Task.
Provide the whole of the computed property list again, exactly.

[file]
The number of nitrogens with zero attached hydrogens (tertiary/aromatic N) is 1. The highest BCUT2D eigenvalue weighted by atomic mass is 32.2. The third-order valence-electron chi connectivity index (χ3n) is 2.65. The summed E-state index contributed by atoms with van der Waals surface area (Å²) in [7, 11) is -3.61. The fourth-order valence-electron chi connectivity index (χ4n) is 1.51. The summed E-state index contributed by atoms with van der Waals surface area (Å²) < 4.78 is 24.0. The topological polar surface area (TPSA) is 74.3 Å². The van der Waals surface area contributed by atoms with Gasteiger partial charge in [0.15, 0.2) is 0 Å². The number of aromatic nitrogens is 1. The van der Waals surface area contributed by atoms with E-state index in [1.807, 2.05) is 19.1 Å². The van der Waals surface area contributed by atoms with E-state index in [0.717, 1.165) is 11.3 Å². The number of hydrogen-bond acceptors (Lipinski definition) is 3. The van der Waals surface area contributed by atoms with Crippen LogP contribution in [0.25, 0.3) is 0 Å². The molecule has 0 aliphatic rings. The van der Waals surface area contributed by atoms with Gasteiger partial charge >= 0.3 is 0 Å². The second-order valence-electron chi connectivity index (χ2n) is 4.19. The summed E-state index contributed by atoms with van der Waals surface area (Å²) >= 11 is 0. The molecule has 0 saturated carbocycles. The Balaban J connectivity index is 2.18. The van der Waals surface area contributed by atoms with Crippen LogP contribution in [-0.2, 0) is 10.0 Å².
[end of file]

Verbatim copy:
The number of nitrogens with zero attached hydrogens (tertiary/aromatic N) is 1. The highest BCUT2D eigenvalue weighted by atomic mass is 32.2. The third-order valence-electron chi connectivity index (χ3n) is 2.65. The summed E-state index contributed by atoms with van der Waals surface area (Å²) in [7, 11) is -3.61. The fourth-order valence-electron chi connectivity index (χ4n) is 1.51. The summed E-state index contributed by atoms with van der Waals surface area (Å²) < 4.78 is 24.0. The topological polar surface area (TPSA) is 74.3 Å². The van der Waals surface area contributed by atoms with Gasteiger partial charge in [0.15, 0.2) is 0 Å². The number of aromatic nitrogens is 1. The van der Waals surface area contributed by atoms with E-state index in [1.807, 2.05) is 19.1 Å². The van der Waals surface area contributed by atoms with E-state index in [0.717, 1.165) is 11.3 Å². The number of hydrogen-bond acceptors (Lipinski definition) is 3. The van der Waals surface area contributed by atoms with Crippen LogP contribution in [0.25, 0.3) is 0 Å². The molecule has 0 aliphatic rings. The van der Waals surface area contributed by atoms with Gasteiger partial charge >= 0.3 is 0 Å². The second-order valence-electron chi connectivity index (χ2n) is 4.19. The summed E-state index contributed by atoms with van der Waals surface area (Å²) >= 11 is 0. The molecule has 0 saturated carbocycles. The Balaban J connectivity index is 2.18. The van der Waals surface area contributed by atoms with Crippen LogP contribution in [-0.2, 0) is 10.0 Å².